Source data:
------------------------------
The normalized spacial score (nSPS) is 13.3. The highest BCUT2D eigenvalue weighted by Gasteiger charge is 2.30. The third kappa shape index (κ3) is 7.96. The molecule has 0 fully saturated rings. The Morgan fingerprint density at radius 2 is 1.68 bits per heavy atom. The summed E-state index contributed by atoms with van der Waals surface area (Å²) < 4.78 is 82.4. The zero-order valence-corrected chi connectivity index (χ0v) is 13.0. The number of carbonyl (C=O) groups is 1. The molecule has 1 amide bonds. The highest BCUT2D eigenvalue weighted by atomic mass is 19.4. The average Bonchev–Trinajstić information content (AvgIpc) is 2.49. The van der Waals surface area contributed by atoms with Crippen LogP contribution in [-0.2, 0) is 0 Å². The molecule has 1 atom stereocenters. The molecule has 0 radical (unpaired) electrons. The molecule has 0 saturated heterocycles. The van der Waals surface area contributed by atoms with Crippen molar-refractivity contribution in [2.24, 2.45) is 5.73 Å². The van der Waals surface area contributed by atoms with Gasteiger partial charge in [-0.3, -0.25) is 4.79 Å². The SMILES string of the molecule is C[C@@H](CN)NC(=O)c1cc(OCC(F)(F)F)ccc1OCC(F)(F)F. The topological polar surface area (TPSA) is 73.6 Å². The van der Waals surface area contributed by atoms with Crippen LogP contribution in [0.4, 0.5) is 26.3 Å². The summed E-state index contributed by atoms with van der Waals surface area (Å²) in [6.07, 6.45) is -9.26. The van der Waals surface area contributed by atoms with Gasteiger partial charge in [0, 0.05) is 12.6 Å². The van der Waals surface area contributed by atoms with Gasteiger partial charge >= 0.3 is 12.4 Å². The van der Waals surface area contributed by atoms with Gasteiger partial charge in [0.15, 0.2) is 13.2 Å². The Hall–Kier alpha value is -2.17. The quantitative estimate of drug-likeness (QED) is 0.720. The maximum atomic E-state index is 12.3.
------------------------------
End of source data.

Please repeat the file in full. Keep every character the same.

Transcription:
The normalized spacial score (nSPS) is 13.3. The highest BCUT2D eigenvalue weighted by Gasteiger charge is 2.30. The third kappa shape index (κ3) is 7.96. The molecule has 0 fully saturated rings. The Morgan fingerprint density at radius 2 is 1.68 bits per heavy atom. The summed E-state index contributed by atoms with van der Waals surface area (Å²) < 4.78 is 82.4. The zero-order valence-corrected chi connectivity index (χ0v) is 13.0. The number of carbonyl (C=O) groups is 1. The molecule has 1 amide bonds. The highest BCUT2D eigenvalue weighted by atomic mass is 19.4. The average Bonchev–Trinajstić information content (AvgIpc) is 2.49. The van der Waals surface area contributed by atoms with Crippen LogP contribution in [-0.2, 0) is 0 Å². The molecule has 1 atom stereocenters. The molecule has 0 radical (unpaired) electrons. The molecule has 0 saturated heterocycles. The van der Waals surface area contributed by atoms with Crippen molar-refractivity contribution in [2.24, 2.45) is 5.73 Å². The van der Waals surface area contributed by atoms with Gasteiger partial charge in [-0.3, -0.25) is 4.79 Å². The SMILES string of the molecule is C[C@@H](CN)NC(=O)c1cc(OCC(F)(F)F)ccc1OCC(F)(F)F. The topological polar surface area (TPSA) is 73.6 Å². The van der Waals surface area contributed by atoms with Crippen LogP contribution in [0.4, 0.5) is 26.3 Å². The summed E-state index contributed by atoms with van der Waals surface area (Å²) in [6.07, 6.45) is -9.26. The van der Waals surface area contributed by atoms with Gasteiger partial charge in [0, 0.05) is 12.6 Å². The van der Waals surface area contributed by atoms with Gasteiger partial charge >= 0.3 is 12.4 Å². The van der Waals surface area contributed by atoms with Gasteiger partial charge in [0.15, 0.2) is 13.2 Å². The Hall–Kier alpha value is -2.17. The quantitative estimate of drug-likeness (QED) is 0.720. The maximum atomic E-state index is 12.3.